[Python-Dev] string.find() again (was Re: timsort for jython)

Guido van Rossum guido@python.org
Mon, 05 Aug 2002 15:11:15 -0400

> [GvR]
> > > I personally see no way to defend ('' in 'x') returning false;
> > > it's so clearly a substring that any definition of
> > > substring-ness that excludes this seems mathematically wrong,
> > > despite your good intentions.

> If you are serious about this proposal then clearly it would be as
> well to have "in" agree with find(), and currently
> anystring.find('') returns zero, suggesting the null string first
> appears at the beginning.

Yes, consistency strongly suggests that.

> > However, the backwards compatibility argument makes sense.  It used to
> > raise an exception and it would probably break code if it stopped
> > doing so; longer strings are much less likely to be passed by accident
> > so the need for the exception there is less strong.  I'm of two minds
> > on this now...
> However, I'm somewhat horrified to see this being discussed
> seriously. You can take pragmatism too far, you know ;-)
> Are you also proposing to allow
>     if [2, 3] in [1, 2, 3, 4]
> which is effectively the meaning you seem to be proposing for
> strings?

No, since it's not a common thing to need.

> Where else in the language does the keyword "in" refer to anything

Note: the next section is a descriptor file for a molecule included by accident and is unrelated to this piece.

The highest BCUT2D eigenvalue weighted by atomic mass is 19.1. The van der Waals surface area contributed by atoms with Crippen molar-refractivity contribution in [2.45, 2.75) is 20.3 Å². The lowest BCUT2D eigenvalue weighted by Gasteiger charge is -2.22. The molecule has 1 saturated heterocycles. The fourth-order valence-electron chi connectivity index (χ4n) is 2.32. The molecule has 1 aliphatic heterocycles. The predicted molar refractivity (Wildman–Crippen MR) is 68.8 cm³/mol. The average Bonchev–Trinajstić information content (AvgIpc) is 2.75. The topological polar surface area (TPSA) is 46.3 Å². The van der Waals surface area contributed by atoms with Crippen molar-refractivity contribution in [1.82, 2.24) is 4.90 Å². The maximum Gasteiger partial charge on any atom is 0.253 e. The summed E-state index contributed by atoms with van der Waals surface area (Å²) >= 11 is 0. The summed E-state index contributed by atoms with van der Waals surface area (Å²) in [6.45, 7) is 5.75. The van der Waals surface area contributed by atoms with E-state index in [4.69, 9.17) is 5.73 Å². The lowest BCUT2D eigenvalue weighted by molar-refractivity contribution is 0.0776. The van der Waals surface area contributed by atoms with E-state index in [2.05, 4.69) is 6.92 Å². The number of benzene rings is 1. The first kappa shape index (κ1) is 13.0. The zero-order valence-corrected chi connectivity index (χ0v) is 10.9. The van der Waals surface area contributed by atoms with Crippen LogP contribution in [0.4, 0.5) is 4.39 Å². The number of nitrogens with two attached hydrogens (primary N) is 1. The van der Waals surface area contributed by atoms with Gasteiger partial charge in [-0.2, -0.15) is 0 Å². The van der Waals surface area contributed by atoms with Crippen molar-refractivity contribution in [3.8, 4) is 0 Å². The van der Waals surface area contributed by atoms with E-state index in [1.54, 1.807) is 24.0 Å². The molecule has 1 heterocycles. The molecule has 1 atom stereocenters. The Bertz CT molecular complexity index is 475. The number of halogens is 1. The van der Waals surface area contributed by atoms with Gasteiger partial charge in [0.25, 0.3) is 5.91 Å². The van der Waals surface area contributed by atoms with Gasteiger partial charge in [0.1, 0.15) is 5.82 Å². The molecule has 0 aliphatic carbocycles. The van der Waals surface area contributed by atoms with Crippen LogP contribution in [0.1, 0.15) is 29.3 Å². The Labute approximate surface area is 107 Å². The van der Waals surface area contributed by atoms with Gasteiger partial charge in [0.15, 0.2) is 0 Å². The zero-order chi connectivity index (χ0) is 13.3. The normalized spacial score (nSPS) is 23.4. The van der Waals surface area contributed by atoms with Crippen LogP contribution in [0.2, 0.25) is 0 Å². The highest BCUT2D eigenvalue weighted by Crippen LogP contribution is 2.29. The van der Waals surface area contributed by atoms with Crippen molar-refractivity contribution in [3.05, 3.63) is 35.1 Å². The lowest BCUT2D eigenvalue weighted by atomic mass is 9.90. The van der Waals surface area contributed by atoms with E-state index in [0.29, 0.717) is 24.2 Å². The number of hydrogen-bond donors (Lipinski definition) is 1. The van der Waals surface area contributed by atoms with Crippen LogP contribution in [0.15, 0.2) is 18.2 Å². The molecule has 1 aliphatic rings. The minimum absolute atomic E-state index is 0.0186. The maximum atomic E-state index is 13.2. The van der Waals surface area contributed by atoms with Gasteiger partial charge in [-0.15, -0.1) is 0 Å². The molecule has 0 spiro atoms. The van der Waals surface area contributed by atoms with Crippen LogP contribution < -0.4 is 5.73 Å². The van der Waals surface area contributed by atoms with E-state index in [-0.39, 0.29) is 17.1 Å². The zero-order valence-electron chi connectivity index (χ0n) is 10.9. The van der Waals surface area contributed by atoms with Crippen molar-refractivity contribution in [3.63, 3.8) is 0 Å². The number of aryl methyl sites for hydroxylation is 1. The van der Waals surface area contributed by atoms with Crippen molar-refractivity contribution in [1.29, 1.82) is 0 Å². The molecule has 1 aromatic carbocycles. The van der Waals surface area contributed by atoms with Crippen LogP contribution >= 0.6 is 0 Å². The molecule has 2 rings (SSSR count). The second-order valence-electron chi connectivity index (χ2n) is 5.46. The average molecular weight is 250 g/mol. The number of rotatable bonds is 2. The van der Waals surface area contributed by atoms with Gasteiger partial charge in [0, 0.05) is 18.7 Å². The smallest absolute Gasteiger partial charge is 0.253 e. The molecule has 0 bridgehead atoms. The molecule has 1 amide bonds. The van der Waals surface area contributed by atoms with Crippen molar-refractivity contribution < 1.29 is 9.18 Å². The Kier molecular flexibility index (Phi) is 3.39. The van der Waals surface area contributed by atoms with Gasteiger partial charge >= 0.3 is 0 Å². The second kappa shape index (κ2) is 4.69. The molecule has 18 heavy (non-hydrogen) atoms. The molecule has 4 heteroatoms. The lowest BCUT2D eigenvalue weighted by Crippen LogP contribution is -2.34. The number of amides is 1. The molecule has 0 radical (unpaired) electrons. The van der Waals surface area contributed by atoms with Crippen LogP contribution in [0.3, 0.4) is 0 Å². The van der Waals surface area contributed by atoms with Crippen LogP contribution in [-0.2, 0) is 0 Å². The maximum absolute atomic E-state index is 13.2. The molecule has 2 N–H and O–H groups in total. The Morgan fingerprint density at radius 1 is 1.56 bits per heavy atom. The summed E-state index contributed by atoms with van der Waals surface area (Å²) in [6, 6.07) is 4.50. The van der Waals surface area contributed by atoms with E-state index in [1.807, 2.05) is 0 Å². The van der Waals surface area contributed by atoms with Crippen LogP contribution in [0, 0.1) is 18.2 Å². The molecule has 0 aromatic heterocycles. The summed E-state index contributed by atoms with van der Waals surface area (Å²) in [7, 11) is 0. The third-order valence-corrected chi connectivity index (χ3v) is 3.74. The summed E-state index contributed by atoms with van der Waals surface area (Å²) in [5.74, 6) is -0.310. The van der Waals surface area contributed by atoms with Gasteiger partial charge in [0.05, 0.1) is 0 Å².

> other than membership?

Dictionary keys?  That's certainly something very different from
sequence membership!

> Why do we need another way to do what find() and index() already do?

You must've missed the earlier thread -- it's because a substring test
is a common operation and the way to spell it with find() requires you
to tack on ">= 0" which many people accidentally leave out when in a

> Should we also ensure that
>     for s in "abc":
>         print s
> prints
>     a
>     ab
>     abc
>     b
>     bc
>     c
> Should it also print a blank line because "'' in anystring" is true? I can
> see why users might want to be able to use a "string in string" construct,
> but it would seem to confuse the "for" semantics. Is there some other
> construct for which
>     for v in object_or_instance:
> does not assign to v all x such that "x in object_or_instance" is true? I
> can see a few teaching problems here.

To this latter example I can only say, "A foolish consistency is the
hobgoblin of little minds."

At least this still holds (unless x is an iterator or otherwise
mutated by access :-):

  for v in x:
     assert v in x

--Guido van Rossum (home page: http://www.python.org/~guido/)